Free Subscription

  • Access 15 free news articles each month

Professional

Try one month for $5
  • Unlimited access to news,insights and opinions
  • Quarterly and weekly magazines
  • Independent research reports and forecasts
  • Quarterly webinars with industry experts
  • Q&A with retail leaders
  • Career advice
  • Exclusive Masterclass access. Part of Retail Week 2021

ARA welcomes Government changes to police sexual harassment in workplaces

The Australian Retailers Association has welcomed the Federal Government’s belated acceptance of recommendations made in the Respect@Work report, handed in by Sex Discrimination Commissioner Kate Jenkins in early 2020.

The report made 55 recommendations which have been accepted “wholly, in part, or in principle” by the Government, with the definition of ‘serious misconduct’ to be expanded to include sexual harassment – meaning such harassment, when proven, can lead to termination of employment.

“The Respect@Work Report painted a dark and disturbing picture of what has gone on in Australian workplaces for far too long and the measures announced today are a positive step to creating safe work environments for everyone,” ARA chief executive Paul Zahra said.

“The report found 39 per cent of women and 26 per cent of men had experienced sexual harassment at work, and that it costs the Australian economy $3.8 billion each year.

“We need a powerful and coordinated response to address this disgusting scourge and the government’s response is a positive first step.”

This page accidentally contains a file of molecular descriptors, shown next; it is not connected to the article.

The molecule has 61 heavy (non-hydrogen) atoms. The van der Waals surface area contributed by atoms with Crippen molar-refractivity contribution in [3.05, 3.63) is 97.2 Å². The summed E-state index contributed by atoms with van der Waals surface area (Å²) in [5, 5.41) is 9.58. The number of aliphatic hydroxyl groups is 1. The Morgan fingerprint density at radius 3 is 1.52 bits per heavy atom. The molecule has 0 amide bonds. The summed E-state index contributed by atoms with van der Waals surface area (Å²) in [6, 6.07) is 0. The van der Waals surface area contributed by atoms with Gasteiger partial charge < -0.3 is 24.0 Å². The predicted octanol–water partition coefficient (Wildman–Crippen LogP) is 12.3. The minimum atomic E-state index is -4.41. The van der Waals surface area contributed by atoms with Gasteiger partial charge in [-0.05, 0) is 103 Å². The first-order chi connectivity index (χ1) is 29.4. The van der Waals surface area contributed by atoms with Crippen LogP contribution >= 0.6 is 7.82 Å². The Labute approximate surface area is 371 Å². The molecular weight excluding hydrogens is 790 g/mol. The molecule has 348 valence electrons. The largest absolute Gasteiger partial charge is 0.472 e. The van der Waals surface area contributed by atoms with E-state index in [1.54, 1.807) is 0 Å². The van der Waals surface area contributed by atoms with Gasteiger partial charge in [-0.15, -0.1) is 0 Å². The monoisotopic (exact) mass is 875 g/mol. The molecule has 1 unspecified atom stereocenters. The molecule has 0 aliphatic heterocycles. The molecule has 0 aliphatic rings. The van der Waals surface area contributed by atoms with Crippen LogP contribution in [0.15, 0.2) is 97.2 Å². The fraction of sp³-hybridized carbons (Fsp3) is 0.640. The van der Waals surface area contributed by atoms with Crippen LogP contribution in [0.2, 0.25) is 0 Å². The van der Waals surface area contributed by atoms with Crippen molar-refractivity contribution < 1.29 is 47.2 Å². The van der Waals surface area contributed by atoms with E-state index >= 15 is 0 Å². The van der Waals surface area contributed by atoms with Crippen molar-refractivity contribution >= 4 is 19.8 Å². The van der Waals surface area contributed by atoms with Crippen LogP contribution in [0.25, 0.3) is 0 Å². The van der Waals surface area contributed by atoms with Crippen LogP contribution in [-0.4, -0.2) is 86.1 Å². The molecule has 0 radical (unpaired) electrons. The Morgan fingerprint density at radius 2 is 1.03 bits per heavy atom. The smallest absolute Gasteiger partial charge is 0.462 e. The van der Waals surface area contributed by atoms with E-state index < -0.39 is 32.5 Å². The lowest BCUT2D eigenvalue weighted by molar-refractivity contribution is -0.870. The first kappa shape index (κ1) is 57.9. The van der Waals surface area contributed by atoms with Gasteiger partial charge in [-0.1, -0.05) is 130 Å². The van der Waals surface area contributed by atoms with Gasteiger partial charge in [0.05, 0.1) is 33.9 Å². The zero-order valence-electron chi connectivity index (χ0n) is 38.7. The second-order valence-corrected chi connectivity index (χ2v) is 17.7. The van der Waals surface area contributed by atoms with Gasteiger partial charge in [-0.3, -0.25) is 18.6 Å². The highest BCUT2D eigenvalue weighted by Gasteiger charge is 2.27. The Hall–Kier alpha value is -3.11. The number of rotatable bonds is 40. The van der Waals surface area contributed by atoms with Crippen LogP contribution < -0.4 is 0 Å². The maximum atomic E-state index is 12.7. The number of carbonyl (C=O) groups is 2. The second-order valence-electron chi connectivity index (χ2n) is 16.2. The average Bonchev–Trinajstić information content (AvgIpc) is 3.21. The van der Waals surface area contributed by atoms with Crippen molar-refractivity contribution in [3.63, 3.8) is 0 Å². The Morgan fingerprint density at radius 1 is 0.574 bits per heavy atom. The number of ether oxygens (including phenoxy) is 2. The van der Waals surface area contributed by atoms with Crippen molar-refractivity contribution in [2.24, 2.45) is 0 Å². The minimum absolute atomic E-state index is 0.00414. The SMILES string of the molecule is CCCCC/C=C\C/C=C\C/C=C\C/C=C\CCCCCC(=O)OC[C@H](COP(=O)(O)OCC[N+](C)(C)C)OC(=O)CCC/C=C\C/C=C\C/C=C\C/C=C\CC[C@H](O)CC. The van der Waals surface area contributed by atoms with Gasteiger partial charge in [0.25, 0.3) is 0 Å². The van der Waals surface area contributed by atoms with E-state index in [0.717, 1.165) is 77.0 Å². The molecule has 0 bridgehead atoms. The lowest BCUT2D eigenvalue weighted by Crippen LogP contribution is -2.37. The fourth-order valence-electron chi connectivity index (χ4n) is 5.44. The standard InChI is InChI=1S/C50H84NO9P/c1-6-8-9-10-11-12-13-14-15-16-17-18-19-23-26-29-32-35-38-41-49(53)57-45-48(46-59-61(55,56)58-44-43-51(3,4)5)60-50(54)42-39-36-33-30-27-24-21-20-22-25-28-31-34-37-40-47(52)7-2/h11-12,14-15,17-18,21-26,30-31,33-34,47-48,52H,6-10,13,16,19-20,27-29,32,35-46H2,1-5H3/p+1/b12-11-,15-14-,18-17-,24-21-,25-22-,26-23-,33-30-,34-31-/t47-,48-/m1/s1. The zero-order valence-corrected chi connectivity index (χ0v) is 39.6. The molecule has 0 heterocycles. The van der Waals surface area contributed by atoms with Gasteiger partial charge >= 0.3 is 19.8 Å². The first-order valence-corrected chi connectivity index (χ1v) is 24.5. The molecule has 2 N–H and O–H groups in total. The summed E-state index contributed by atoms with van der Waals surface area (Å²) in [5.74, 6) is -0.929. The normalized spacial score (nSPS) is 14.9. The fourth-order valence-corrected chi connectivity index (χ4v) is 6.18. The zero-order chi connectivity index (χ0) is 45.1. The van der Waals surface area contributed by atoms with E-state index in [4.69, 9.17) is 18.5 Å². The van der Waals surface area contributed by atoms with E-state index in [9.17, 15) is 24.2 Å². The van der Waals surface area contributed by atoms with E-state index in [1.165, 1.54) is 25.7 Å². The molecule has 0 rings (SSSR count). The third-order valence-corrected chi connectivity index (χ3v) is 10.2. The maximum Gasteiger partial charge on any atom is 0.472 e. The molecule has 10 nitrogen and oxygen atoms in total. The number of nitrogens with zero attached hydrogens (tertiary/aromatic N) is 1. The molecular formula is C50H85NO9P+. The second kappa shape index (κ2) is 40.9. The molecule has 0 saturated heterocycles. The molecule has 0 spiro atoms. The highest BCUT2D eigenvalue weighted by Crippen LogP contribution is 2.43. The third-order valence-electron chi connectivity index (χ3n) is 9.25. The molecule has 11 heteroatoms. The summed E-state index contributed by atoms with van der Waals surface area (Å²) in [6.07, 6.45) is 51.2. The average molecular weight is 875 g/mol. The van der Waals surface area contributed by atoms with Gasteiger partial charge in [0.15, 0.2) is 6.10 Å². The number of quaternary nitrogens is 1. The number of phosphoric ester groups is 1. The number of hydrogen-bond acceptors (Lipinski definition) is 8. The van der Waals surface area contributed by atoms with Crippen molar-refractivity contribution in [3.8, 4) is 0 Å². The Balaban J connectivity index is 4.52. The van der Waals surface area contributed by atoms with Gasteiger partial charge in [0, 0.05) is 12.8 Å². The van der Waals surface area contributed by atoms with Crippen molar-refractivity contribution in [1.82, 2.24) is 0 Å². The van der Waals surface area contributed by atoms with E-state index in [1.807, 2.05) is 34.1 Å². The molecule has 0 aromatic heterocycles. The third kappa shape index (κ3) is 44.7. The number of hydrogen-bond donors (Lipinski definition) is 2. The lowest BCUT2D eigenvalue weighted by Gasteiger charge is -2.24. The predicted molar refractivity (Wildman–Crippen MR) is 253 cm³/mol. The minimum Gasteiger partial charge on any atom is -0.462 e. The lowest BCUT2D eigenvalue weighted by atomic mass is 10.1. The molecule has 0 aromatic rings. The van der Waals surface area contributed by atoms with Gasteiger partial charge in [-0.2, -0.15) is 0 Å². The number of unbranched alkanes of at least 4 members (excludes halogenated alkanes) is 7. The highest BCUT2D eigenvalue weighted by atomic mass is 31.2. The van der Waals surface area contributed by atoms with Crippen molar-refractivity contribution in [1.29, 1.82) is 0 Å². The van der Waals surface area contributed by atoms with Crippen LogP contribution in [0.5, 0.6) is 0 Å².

Zahra said all members of the business industry had a role to play, from governments to industry groups, and from employees to employers, to keep Australian workplaces safe.

The changes come after a number of bombshell allegations of sexual misconduct in Parliament House, with a number of Liberal ministers terminated or shuffled to appease an increasingly angry public. And, with the increased public perception and intolerance to sexual misconduct, retailers have been put in the spotlight as well.

In February, electronics retailer JB Hi-Fi came under fire for an ‘endemic culture of gender discrimination and sexual harassment’ in an investigative report by the Retail and Fast Food Workers Union.

According to the report, which spoke to over 200 JB Hi-Fi employees, the vast majority of workers surveyed (83 per cent) had experienced at least one form of gendered harassment during their employment: such as talk of hiring female staff based on appearance, comments about the bodies of female staff or customers, and use of gendered insults to insult female staff.

A RAFFWU spokesperson has confirmed to Inside Retail that, following the report, the union received a non-committal response which “we characterise as not recognising the seriousness of the issues”.

JB Hi-Fi told The Age at the time that it is committed to ensuring all team members are respected, and that it is an inclusive and welcoming workplace.

You have 7 free articles.